New St Andrew's Healthcare chief paid £50k less than her predecessor

Katie Fisher replaced Gil Baldwin in June 2018; Baldwin was the seventh highest-paid person in the sector, according to Third Sector's charity pay study for 2019

St Andrew's annual report
St Andrew's annual report

The new chief executive of St Andrew’s Healthcare is being paid more than £50,000 less than her predecessor, accounts published today show.

Katie Fisher, who joined the charity on 25 June 2018, earned £223,000 for the rest of that financial year, according to the charity’s accounts for the year to 31 March 2019.

This means her salary for a full year would have been £275,000, the charity said.

This is a significant reduction on the salary of her predecessor, Gil Baldwin, who took home £496,000 in 2017/18 but was on a basic salary of £328,000.

Baldwin resigned on 1 January 2018. He was previously the seventh highest-paid person in the charity sector, according to Third Sector’s charity pay study 2019.

His take-home pay in 2017/18 included six months’ pay in lieu of notice, according to the accounts for that year, which means his salary for the year was £328,000 before other payments and bonuses.

This means Fisher’s salary is £53,000 less than her predecessor.

There has recently been criticism of other charities, notably Marie Stopes International, for perceived high pay among senior executives.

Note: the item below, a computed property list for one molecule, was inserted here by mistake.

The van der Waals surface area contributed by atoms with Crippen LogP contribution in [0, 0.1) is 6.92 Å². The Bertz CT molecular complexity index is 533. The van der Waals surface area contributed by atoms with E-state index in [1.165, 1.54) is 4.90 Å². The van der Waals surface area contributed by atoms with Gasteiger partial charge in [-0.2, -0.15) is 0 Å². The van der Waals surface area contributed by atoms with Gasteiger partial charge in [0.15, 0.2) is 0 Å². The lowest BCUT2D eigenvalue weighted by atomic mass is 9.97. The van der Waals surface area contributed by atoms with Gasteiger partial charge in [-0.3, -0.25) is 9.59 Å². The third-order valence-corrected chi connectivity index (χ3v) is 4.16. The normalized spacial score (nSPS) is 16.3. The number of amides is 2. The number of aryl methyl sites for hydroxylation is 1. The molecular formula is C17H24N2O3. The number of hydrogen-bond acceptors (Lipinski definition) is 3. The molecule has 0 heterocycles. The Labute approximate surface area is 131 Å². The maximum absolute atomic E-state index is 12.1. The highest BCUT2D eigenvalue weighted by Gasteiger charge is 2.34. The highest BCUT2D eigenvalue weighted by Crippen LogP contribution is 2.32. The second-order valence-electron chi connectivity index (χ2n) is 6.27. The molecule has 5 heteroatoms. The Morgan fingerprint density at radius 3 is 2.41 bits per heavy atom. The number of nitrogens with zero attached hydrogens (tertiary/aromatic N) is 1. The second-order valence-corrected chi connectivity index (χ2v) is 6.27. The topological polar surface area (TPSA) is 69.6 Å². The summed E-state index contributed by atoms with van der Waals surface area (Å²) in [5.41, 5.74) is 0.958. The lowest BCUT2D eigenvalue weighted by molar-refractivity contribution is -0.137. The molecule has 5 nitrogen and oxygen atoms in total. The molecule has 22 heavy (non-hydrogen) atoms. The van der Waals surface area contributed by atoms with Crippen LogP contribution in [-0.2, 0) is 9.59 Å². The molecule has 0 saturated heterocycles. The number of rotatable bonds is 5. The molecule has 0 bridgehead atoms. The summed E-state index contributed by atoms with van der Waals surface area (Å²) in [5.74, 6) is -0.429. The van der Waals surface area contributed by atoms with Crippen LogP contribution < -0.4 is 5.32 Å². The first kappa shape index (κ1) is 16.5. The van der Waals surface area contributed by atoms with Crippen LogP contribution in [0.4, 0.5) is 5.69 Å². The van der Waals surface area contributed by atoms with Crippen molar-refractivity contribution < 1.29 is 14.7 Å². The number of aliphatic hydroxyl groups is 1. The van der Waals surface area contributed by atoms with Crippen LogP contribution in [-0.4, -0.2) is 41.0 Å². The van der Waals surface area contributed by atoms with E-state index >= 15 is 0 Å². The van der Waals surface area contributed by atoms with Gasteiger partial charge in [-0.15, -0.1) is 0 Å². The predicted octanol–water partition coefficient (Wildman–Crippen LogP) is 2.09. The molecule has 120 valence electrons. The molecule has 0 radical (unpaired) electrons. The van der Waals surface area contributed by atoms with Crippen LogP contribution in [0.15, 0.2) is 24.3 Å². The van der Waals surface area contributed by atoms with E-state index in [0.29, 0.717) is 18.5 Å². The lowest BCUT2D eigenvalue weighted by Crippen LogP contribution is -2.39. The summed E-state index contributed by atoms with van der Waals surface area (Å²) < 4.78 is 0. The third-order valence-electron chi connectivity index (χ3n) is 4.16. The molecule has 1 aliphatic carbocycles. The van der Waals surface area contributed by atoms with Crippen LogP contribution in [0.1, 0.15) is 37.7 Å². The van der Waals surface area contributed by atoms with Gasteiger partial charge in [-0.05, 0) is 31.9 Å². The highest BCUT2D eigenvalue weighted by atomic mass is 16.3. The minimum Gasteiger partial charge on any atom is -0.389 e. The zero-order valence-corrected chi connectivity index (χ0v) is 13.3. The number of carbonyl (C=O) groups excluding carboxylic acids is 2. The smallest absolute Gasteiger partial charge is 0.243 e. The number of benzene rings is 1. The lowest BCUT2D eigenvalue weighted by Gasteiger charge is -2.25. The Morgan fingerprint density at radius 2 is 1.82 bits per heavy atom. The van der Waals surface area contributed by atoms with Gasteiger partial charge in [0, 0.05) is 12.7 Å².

A spokeswoman for St Andrew’s said: "Katie Fisher, our chief executive, joined the charity in June 2018. Her salary is reflective of the role, and was reviewed and approved by the remuneration committee.

"Katie is compensated at a materially lower level than any of her recent predecessors as the charity strives to secure best value in every area of its operations."

Income increased during the year from £201.5m to £205.1m in.

The charity spent £209.5m, according to the accounts, up from £205.1m the previous year.

The charity has reserves of £230.4m, a reduction of £4.8m on the previous year.

The accounts say the charity looked after 1,430 patients in hospitals and community homes, and 1,585 through its consultancy service.

It was able to discharge 673 patients and help move 228 into the community or to a lower level of security.

The accounts say that 90 per cent of patients are detained under the Mental Health Act 1983.

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